A Texas company has developed a meter that could help homeowners to earn 50 cents per kilowatt-hour for electricity generated from solar photovoltaic (PV) panels.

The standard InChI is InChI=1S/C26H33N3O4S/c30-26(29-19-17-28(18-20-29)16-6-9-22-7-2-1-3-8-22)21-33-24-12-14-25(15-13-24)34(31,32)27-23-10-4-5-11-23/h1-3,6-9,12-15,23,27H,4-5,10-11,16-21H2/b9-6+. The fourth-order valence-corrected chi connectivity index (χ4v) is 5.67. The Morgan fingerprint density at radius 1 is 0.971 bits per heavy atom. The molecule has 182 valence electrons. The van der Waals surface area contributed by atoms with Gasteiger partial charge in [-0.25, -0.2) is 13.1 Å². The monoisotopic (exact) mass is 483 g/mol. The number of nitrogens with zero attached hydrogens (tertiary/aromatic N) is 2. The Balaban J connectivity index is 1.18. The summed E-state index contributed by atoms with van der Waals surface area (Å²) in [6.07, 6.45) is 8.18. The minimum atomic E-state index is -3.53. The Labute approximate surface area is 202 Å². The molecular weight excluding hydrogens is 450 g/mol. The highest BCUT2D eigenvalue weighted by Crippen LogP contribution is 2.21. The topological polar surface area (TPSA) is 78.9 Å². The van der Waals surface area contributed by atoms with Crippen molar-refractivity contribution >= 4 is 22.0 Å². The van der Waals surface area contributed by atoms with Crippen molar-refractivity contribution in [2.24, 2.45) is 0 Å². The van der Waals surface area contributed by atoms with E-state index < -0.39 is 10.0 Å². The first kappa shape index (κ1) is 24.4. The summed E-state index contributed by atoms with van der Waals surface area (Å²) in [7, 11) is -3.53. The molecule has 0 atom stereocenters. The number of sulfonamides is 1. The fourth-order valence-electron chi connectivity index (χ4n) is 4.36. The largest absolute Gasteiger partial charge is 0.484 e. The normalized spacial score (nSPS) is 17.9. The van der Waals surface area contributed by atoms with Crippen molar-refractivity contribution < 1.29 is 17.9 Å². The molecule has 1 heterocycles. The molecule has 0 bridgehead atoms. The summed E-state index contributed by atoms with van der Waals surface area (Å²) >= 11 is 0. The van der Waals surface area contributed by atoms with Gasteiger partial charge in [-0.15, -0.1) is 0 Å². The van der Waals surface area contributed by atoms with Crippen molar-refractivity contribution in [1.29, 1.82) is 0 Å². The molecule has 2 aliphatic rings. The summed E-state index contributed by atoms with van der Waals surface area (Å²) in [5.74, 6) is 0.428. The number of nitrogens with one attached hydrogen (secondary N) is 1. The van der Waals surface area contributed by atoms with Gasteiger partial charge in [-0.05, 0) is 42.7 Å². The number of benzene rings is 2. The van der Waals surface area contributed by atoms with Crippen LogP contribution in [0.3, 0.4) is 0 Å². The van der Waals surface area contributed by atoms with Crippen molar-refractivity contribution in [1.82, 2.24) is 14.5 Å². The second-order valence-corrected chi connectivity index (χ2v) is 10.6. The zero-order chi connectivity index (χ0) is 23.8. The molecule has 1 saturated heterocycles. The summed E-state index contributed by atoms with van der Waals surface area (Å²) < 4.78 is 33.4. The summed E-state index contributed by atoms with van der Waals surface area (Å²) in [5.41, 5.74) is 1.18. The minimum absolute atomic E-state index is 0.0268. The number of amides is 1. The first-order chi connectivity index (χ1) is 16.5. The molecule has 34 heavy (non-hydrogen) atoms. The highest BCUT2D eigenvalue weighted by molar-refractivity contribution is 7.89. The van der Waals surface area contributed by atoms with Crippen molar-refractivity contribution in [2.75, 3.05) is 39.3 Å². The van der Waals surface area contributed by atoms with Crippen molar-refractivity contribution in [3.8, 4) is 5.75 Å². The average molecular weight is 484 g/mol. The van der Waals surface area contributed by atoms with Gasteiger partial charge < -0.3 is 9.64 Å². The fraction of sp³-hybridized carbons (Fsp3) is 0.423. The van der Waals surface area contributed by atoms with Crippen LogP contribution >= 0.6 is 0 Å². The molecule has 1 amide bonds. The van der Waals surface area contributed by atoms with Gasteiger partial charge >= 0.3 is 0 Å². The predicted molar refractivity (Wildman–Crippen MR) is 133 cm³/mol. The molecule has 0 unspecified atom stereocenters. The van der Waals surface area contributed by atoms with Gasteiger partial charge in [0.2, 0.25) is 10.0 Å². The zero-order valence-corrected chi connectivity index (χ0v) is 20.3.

AUSTIN, Texas – Greenleaf Technologies of Austin is developing its Advocate Energy Metering System that will provide a method to provide dynamic access to electricity resellers and to reward homeowners for shifting their power consumption to off-peak hours. The device will provide consumers with access to all available resellers in a given region and, by monitoring energy use, it could define when power is used and ultimately allow real incentives to shift power consumption. Deregulated markets in California and other states are currently suffering as a result of not being able to curb peak energy consumption. The proposed system as a $28 chipset that can be installed easily on existing electrical meters. “Through Bluetooth technology, the Advocate has the ability to wirelessly report meter readings, select the utility with the best rate for that hour and bill the consumer,” says Jerry Warnero of Greenleaf. “If you want to find the best insurance, mortgage rates or any low bandwidth transaction, the technology is there.” Advances in solar PV storage batteries, combined with the Advocate’s ability to sense the precise moment that the grid needs electricity, will prompt homeowners to release the solar power to the utility. The concept of net metering is allowed in 29 states, where consumers who generate their own electricity can literally spin their meters in reverse and earn credits on their bill by interconnecting with the grid. A homeowner could earn 50 cents per kilowatt-hour credits for electricity that is released from 6:00 to 7:00 pm, while paying 3 cents for energy used during the 3:00 to 4:00 am period, explains Warnero. “Combined with potential tax credits, this approach is a compelling consumer proposition.” The Advocate is in the developmental stage, but should be operational by the end of this year. The company estimates that it will need approximately $5 million to complete the development process before the unit can be made available commercially. The technologies will be able to report power consumption by the hour, and also seamlessly negotiate a homeowner’s lowest power bill by selecting the best deal offered from competing deregulated utilities for that hour. “There was no way to reward consumers who shifted consumption from the peak dayparts such as 6:00 to 7:00 pm to the times of day when energy costs are lower,” explains co-inventor David Newcomb. “Energy can’t be stored like wheat or cotton. When demand increases, utilities in deregulated states must pay whatever are the market prices and pass the costs to consumers.” “The Advocate can change that model and begin rewarding smart consumption,” he says. “Consumers who are not conservation-minded will pay the premiums.” To meet demand during peak periods of the day, California utilities pay up to $1.75 per kilowatt-hour, up from an earlier average of 8 cents. Officials fear the state’s energy crisis may affect other states as they deregulate. “Because it appears that state regulators never contemplated a system with the Advocate’s transactional capabilities, states must pass new legislation to allow the Advocate to deliver its full potential,” says Greenleaf CEO Leonard Berg. Electricity suppliers predict higher prices across the U.S. because it will cost more to generate power this year from natural gas. The price of that fossil fuel is 16 times as expensive in California as it was in 1999. “We’ve redefined energy conservation to mean it is not necessarily how much power you use, but when you use it,” adds Greenleaf co-founder Christopher Webster. “The need for a device such as the Advocate is clear. California and other deregulated states do not have laws that empower consumers to be rewarded for smartly using energy.” “In deregulation, the winners will be the utilities that facilitate efficient consumption and package bonus values,” explains Webster. “The Advocate’s anticipated ability to create this type of stickiness will be the way to maximize customer retention.”